Wedgwood archive faces uncertain future
Records and artefacts telling the story of one of the UK's most famous companies faces an uncertain future following a recent court ruling
A major set of material chronicling the social history of one of Britain’s leading pottery companies could be broken up following a recent ruling in the high court.
The Wedgwood Museum, based in the Staffordshire village of Barlaston, features thousands of artefacts and documents spanning more than 250 years. As well as paintings, factory equipment and publications taken from the library of founder Josiah Wedgwood, a diverse collection of employment records, rent account books, newspaper cuttings, maps and employee photographs help to tell the story of the company and the impact that it had on British industry across the course of centuries.
Judges ruled that the collection was formerly an asset of Waterford Wedgwood Potteries, which went into administration in 2009. Although unconnected to the firm for almost 50 years, the fact that five Wedgwood Museum employees were members of the company’s pension scheme means that liability for a £134 million deficit in the fund has been transferred to the museum.
“Everyone at the Wedgwood Museum, and the museum’s many friends and supporters, are dismayed that the court decision has not confirmed the understanding of successive trustees that the museum’s collections are held in trust and must, therefore, be protected,” museum staff commented in a statement on their website earlier this month. “This decision means that work must now start in earnest to secure the necessary funds to ensure that the nationally and internationally significant collections can continue to be conserved and exhibited in the award-winning museum at Barlaston, and are not unnecessarily lost to private collectors or other museums around the world.”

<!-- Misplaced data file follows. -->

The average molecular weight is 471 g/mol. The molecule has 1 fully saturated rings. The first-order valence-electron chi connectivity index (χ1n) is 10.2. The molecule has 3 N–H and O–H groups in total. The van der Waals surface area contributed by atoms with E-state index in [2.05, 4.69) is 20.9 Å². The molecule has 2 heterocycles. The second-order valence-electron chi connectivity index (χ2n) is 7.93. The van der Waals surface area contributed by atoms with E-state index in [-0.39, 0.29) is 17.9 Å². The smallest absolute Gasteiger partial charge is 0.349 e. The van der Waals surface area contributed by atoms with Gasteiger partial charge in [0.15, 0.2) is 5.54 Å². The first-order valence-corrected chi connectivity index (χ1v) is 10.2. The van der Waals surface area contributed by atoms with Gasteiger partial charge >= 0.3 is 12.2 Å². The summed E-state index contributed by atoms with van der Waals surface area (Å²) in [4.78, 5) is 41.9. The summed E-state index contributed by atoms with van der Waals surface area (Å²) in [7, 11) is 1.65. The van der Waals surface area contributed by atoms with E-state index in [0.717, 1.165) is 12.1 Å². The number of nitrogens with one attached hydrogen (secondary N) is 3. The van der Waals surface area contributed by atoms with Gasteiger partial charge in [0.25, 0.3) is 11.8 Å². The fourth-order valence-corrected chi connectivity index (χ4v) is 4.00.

Although the full implications of the ruling are still developing, possible plans for the future of the collection include speculation that it could be bought by Staffordshire businessman John Caudwell. We'll have all the latest developments on the museum’s future as they happen.
“It is shocking and extremely sad that this part of our national heritage is in danger of being lost to the general public,” says author and social historian Colin Waters. “I think it is vital that we find some means to save this valuable collection, particularly the documentary archives which provide an invaluable resource for family and local historians. The disposal of these records and artefacts would be a shameful loss for our nation.”